“You should probably check this out.”
I casually open up my chat app and see that I’ve been sent an image.
Only it’s an image of me.
On a very specific stage.
The moment I’ve been dreading for six months is finally here.
My brain is not pleased.
Right now, it’s swimming in an interesting mix of euphoria and terror—panic. It’s not the worst place I’ve been.
But it does have a crazed sort of energy about it.
I begin trying to get ahead of this fiasco by panic drafting a Facebook post.
But what do I say?
“Hey. Here’s a TEDx talk I did. Please don’t watch it.”
After I’d walked off that dramatically lit, purple stage, I needed a full week to recover. My nerves were frazzled. I felt vulnerable and exposed. It’s a bit awkward to admit. I pride myself on being unaffected by others. But what’s become really apparent is that this concept of myself is…profoundly…deeply…untrue.
Post speech, some primal part of me fears for my survival and safety. I hate the idea of not being able to do damage control. To affect how others perceive me. Especially those who don’t like me.
And I know this is ridiculous.
At worst, I’ll get some negative comments. Someone’ll be cheesed off at me for two days and then move on with their lives.
At least that’s what I keep telling myself.
But the channel where they’ll launch this thing will have 33.3 million subscribers.
And in my heart of hearts, I am, in that moment, completely convinced that I’m doomed.
The internet is where people get into full-on blood feuds over memes. I did a talk about masculinity and suicide and how some men would benefit from allowing themselves to have feelings.
I am so f*cking doomed.
Worst of all, I only had myself to blame. This is what you get for giving a damn talk on vulnerability.
But in the end, I guess that’s what life is about.
You get the obstacles you need.
You keep getting the same obstacles until you learn.
From the massive bouts of sleep-destroying anxiety and rumination about my ruination…
I get to grow.
I get to face my fear, sit with it, breathe, and find that when all is said and done…I still remain.
And there’s so much power in that.
Being the most important force in my own life.
Of course, there’s also a certain irony in this learning.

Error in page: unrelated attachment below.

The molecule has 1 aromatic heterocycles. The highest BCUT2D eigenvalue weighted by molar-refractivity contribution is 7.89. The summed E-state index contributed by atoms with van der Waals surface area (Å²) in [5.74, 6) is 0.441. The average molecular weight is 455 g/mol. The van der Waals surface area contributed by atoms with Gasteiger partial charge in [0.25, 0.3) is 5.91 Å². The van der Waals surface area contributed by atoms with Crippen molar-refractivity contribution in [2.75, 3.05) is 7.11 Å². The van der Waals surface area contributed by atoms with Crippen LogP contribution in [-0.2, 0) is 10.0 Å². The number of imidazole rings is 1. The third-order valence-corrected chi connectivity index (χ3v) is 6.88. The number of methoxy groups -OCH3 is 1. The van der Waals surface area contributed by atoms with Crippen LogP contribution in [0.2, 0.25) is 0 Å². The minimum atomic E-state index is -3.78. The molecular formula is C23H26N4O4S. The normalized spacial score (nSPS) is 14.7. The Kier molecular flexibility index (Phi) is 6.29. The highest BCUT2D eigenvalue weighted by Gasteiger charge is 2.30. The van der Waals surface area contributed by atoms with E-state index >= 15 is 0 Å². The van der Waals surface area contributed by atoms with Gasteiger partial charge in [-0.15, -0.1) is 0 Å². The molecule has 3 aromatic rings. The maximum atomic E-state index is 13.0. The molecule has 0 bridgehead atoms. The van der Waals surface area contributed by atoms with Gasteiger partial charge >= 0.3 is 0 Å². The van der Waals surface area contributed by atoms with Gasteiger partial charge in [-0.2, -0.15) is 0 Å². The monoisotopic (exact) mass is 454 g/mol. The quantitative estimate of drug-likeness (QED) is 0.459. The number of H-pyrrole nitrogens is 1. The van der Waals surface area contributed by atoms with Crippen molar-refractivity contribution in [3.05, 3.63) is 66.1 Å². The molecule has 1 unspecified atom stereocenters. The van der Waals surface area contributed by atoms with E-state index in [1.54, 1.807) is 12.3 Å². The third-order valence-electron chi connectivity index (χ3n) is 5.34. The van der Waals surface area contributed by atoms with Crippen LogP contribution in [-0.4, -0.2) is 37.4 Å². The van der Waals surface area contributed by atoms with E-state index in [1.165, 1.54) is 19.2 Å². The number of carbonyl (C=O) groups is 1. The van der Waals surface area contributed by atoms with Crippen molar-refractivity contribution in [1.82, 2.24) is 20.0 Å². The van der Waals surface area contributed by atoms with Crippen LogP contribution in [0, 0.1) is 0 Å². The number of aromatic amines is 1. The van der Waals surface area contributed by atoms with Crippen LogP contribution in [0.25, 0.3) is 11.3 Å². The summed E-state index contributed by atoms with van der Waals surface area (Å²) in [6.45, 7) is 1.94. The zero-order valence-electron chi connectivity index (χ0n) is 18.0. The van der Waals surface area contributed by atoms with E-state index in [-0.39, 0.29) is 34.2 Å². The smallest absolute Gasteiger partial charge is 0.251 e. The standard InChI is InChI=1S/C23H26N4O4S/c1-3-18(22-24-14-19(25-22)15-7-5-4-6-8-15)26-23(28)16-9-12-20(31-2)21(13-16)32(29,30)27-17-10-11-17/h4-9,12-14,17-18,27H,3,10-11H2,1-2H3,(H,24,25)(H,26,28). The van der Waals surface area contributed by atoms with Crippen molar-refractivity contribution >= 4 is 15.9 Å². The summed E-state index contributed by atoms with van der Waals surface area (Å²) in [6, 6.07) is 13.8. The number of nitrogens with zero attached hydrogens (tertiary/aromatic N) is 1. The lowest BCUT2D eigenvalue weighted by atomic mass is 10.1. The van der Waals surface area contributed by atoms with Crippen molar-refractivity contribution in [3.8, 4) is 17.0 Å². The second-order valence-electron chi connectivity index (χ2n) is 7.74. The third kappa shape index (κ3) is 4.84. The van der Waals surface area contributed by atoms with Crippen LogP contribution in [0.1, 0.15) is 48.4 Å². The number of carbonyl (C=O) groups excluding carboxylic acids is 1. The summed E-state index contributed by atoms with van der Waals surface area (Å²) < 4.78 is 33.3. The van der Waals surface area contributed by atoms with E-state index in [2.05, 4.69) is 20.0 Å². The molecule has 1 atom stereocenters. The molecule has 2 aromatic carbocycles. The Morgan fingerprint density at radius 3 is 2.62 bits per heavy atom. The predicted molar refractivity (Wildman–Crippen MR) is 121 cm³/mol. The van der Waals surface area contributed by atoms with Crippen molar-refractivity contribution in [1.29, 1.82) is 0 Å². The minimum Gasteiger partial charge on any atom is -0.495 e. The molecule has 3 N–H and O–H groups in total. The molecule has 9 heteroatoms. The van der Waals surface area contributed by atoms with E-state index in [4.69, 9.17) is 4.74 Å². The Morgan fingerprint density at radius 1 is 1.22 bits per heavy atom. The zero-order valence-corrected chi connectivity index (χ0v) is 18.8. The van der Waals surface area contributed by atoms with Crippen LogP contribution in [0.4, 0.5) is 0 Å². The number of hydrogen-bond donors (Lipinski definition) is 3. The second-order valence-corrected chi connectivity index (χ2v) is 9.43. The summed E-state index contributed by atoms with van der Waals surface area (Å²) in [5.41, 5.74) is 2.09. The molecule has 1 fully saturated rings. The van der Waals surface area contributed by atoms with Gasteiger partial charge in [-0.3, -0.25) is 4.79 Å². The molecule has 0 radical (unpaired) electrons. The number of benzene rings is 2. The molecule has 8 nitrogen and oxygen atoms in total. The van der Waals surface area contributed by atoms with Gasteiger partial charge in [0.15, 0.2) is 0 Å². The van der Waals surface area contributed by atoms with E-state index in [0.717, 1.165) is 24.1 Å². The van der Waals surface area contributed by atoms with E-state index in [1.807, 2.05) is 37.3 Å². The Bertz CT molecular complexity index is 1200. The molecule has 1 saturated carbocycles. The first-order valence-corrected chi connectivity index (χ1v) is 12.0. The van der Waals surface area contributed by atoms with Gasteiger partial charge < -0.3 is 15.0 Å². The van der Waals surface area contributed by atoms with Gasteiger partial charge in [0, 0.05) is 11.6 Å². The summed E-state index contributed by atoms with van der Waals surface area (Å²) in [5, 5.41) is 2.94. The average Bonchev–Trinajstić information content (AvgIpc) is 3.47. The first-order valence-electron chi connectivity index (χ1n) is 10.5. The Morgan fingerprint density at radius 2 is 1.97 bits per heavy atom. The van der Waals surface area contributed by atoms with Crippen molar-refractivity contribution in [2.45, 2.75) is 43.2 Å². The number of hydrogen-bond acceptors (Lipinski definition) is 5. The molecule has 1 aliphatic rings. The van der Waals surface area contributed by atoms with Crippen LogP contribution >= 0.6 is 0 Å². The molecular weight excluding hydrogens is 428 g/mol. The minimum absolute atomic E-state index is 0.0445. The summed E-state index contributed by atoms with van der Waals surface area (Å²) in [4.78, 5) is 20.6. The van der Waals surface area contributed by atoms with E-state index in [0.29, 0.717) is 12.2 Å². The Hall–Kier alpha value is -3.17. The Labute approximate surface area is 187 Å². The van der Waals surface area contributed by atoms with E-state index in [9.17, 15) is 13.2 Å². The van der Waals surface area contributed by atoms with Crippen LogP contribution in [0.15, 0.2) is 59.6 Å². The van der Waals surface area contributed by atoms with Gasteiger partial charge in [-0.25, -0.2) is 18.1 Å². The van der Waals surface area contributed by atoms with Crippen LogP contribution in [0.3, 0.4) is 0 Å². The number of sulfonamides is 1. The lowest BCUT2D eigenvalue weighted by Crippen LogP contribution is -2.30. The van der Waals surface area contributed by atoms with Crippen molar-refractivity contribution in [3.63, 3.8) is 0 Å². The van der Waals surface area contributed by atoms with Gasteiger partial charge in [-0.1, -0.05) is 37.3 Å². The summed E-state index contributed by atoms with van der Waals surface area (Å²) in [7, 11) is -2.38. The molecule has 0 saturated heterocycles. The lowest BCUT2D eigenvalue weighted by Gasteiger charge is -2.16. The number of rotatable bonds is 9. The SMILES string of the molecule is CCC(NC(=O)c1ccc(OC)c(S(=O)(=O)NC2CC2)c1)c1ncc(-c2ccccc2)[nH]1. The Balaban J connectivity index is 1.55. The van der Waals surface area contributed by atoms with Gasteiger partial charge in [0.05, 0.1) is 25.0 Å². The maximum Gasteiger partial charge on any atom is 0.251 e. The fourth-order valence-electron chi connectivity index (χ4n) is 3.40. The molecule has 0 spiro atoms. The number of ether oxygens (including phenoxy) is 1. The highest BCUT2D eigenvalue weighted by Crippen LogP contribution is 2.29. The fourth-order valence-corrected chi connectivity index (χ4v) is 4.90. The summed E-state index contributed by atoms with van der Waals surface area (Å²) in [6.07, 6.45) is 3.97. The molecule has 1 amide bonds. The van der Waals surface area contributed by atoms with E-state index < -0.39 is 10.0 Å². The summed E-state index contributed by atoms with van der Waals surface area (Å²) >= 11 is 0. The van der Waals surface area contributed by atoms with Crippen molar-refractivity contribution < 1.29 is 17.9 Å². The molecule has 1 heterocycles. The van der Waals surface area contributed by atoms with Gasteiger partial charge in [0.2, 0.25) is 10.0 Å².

As I wake up after a night of tossing and turning and fearing the consequences of my actions, I somehow feel okay. In that instant, I can see how all my suffering was brought on from a need to control.
But how do you control 30,000 people? Or 100,000?
The best I can figure…you give another talk.
And that’s where the learning is.
Every possible effort I could make to control the situation would simply lead to more of the situation I’m desperately trying to control.
There is nothing to do in the moment but to surrender.
And as much as I hate to admit it.
As much as I hate giving up.
Surrendering to everything that is…
Accepting that it’s going to unfold in exactly the way it needs to.
Finally, finally recognizing that it has absolutely nothing to do with me at this point.
That is what sets me free.
Free of my fear.
My obligation to put others at ease.
There’s a part of me that’s deeply unhappy about this.
It wants to be embroiled in the chaos. It wants to seek out and try to solve the next problem and the next, in a flurry of Red-Bull-fueled action.
But more and more now, I can see that the less this part of me gets involved (especially with the big “high stakes” moments), the better I get to feel.
And in the end, I think that might be the only thing that matters.
How do you get to feel in this moment? And in the next? And the next?
Everything else. Those are just minor details.
Accouterments to the grand centerpiece of the emotional experience of the thing.
If I can’t find the joy in fulfilling a dream on a dramatically lit purple stage, then what chance, pray tell, does the rest of my life stand?
It’s tempting to smack this dead horse a few more times.
Maybe to prove a point.
Maybe to try and convince.
But maybe for the first time in my life, I can really, truly, let that go.
We learn the lessons we were meant to learn.
And inside of accepting that I finally get to unlock my cell and walk out of this place of needing people to see things the way that I do.